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Army looks into cause of copter's fatal crash


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POSTED: Friday, May 29, 2009

Army investigators have begun the tedious task of trying to determine the cause of an OH-58D Kiowa Warrior helicopter crash that took the lives of two Schofield Barracks aviators at Wheeler Army Airfield this week.

As in past incidents, the investigation is expected to be led by officials from the U.S. Army Safety Center in Fort Rucker, Ala.

Two aviators assigned to the 25th Combat Aviation Brigade were performing a general- maintenance test flight when the two-man aircraft made a “;hard landing”; at 3:30 p.m. Wednesday on the runway. Neither pilot survived the crash—the third fatal helicopter crash at Schofield Barracks since 1996.

The two fliers have not been identified by the Army.

The brigade and its helicopters are slated to leave for Iraq for its third combat tour in October and will be assigned to Tikrit-based Multi-National Division-North.

All of the brigade's Kiowa helicopters are assigned to its 2nd Squadron, 6th Cavalry “;Lightning Horse”; Regiment, commanded by Lt. Col. Kenneth Hawley.

The Army's OH-58D helicopter is a single-engine, double-rotor craft that was put in service in 1991 to replace the AH-1 Cobra attack helicopter in some units. Other models of the Kiowa, however, have been in continuous use by the Army since 1969. Four of these Kiowa models are flown by a Hawaii Army National Guard unit stationed on the Big Island.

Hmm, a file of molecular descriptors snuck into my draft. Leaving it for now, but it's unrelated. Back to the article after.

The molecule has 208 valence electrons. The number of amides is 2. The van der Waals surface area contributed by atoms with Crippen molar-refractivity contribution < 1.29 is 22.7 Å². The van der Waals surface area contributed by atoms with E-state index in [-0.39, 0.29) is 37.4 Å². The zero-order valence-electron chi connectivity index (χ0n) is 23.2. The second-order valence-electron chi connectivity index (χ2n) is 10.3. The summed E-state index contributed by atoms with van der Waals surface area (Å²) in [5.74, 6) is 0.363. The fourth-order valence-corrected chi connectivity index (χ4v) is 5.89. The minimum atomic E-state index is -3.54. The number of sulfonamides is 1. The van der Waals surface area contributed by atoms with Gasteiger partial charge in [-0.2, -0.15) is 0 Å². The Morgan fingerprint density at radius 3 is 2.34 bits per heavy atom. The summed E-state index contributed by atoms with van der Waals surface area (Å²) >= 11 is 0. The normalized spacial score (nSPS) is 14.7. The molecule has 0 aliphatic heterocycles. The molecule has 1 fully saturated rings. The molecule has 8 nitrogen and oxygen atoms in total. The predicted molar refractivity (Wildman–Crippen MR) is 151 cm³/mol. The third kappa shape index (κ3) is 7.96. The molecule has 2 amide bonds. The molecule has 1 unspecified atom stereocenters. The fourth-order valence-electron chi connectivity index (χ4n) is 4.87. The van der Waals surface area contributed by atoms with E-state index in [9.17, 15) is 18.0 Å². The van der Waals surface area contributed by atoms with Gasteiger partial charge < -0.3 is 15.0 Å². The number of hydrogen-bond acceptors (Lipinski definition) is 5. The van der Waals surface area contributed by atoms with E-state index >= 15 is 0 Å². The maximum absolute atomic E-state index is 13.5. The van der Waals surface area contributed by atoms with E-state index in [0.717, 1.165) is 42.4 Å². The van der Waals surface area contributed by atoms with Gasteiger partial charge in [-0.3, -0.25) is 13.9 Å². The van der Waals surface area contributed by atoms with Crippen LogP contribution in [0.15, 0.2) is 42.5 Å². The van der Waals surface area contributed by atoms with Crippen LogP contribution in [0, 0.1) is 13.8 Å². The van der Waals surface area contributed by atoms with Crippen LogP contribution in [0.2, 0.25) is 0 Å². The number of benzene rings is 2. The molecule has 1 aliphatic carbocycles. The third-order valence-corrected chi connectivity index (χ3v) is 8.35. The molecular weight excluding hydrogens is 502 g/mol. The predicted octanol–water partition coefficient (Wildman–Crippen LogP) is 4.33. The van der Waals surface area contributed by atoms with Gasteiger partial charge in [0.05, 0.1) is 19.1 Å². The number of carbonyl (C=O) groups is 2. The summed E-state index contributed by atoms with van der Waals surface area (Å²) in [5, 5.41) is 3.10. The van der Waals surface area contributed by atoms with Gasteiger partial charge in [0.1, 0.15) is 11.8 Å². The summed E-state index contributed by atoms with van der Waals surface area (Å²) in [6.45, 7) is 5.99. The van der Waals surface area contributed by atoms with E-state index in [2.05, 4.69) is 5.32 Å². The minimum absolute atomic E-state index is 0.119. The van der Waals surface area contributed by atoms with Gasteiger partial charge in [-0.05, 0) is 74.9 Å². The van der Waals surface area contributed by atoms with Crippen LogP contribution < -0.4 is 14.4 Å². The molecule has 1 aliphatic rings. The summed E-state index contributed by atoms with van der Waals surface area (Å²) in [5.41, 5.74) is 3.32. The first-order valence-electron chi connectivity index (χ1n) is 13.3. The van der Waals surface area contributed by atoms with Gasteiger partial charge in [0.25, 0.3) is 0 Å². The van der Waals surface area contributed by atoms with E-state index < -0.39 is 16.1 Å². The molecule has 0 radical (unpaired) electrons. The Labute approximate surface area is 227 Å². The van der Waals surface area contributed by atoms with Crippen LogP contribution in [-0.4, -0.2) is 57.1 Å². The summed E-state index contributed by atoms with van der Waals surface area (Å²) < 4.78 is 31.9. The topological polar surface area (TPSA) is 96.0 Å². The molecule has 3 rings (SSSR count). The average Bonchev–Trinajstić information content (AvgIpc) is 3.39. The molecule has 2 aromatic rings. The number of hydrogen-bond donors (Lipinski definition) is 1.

Bell Helicopter originally manufactured the 34-foot OH-58 for the Army, based on the 206A JetRanger helicopter.

There are about 375 OH-58D Kiowa Warriors now in service.

The primary mission of the helicopter is in a scout-attack role.

It was the first Army helicopter to have an all-glass cockpit, where the pilot sits on the right side to fly the aircraft. The left-seat pilot operates the mast-mounted sight, which is a low-light-television, thermal-imaging system and laser range finder/designator located above the rotor. The mast-mounted sight system allows the helicopter to operate at day and night.

It is capable of transporting cargo weighing up to 2,000 pounds.

The Army's fleet of OH-58D Kiowa Warriors was supposed to be replaced by the next-generation armed reconnaissance helicopter, the ARH-70 Arapaho—a military version of the Bell 407 built by Bell.

However, excessive delays and cost overruns forced the cancellation of the four-bladed, single-engine Arapaho in October.